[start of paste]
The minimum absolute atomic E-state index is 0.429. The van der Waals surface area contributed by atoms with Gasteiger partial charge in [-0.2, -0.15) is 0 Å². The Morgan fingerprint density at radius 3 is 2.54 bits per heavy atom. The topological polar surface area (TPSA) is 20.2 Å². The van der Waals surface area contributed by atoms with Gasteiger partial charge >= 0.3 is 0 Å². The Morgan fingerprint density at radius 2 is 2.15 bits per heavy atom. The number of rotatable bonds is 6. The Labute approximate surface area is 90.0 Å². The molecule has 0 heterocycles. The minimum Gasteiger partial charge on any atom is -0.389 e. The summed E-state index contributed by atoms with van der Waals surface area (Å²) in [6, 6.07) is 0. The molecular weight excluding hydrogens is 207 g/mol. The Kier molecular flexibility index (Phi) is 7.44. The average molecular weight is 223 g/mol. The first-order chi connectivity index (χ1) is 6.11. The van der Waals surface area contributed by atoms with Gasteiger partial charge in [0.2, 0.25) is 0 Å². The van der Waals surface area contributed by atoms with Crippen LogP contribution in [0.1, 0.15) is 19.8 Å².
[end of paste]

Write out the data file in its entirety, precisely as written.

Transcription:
The minimum absolute atomic E-state index is 0.429. The van der Waals surface area contributed by atoms with Gasteiger partial charge in [-0.2, -0.15) is 0 Å². The Morgan fingerprint density at radius 3 is 2.54 bits per heavy atom. The topological polar surface area (TPSA) is 20.2 Å². The van der Waals surface area contributed by atoms with Gasteiger partial charge >= 0.3 is 0 Å². The Morgan fingerprint density at radius 2 is 2.15 bits per heavy atom. The number of rotatable bonds is 6. The Labute approximate surface area is 90.0 Å². The molecule has 0 heterocycles. The minimum Gasteiger partial charge on any atom is -0.389 e. The summed E-state index contributed by atoms with van der Waals surface area (Å²) in [6, 6.07) is 0. The molecular weight excluding hydrogens is 207 g/mol. The Kier molecular flexibility index (Phi) is 7.44. The average molecular weight is 223 g/mol. The first-order chi connectivity index (χ1) is 6.11. The van der Waals surface area contributed by atoms with Gasteiger partial charge in [0.2, 0.25) is 0 Å². The van der Waals surface area contributed by atoms with Crippen LogP contribution in [0.1, 0.15) is 19.8 Å².